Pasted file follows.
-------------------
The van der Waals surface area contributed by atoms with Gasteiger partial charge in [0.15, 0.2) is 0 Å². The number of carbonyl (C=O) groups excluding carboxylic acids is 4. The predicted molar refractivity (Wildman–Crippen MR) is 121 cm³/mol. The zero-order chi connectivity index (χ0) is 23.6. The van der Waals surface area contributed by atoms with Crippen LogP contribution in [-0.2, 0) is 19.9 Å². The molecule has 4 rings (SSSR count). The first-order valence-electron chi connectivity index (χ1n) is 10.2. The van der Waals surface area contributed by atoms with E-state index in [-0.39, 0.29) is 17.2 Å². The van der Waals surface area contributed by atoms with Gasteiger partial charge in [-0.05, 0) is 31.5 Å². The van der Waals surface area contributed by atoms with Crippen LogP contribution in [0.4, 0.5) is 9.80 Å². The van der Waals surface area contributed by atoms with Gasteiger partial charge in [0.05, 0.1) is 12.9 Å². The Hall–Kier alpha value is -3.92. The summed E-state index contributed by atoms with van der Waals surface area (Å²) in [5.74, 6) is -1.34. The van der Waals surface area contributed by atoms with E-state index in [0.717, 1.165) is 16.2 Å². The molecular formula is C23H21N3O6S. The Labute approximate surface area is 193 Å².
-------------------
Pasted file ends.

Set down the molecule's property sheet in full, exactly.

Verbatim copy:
The van der Waals surface area contributed by atoms with Gasteiger partial charge in [0.15, 0.2) is 0 Å². The number of carbonyl (C=O) groups excluding carboxylic acids is 4. The predicted molar refractivity (Wildman–Crippen MR) is 121 cm³/mol. The zero-order chi connectivity index (χ0) is 23.6. The van der Waals surface area contributed by atoms with Crippen LogP contribution in [-0.2, 0) is 19.9 Å². The molecule has 4 rings (SSSR count). The first-order valence-electron chi connectivity index (χ1n) is 10.2. The van der Waals surface area contributed by atoms with E-state index in [-0.39, 0.29) is 17.2 Å². The van der Waals surface area contributed by atoms with Gasteiger partial charge in [-0.05, 0) is 31.5 Å². The van der Waals surface area contributed by atoms with Crippen LogP contribution in [0.4, 0.5) is 9.80 Å². The van der Waals surface area contributed by atoms with Gasteiger partial charge in [0.05, 0.1) is 12.9 Å². The Hall–Kier alpha value is -3.92. The summed E-state index contributed by atoms with van der Waals surface area (Å²) in [5.74, 6) is -1.34. The van der Waals surface area contributed by atoms with E-state index in [0.717, 1.165) is 16.2 Å². The molecular formula is C23H21N3O6S. The Labute approximate surface area is 193 Å².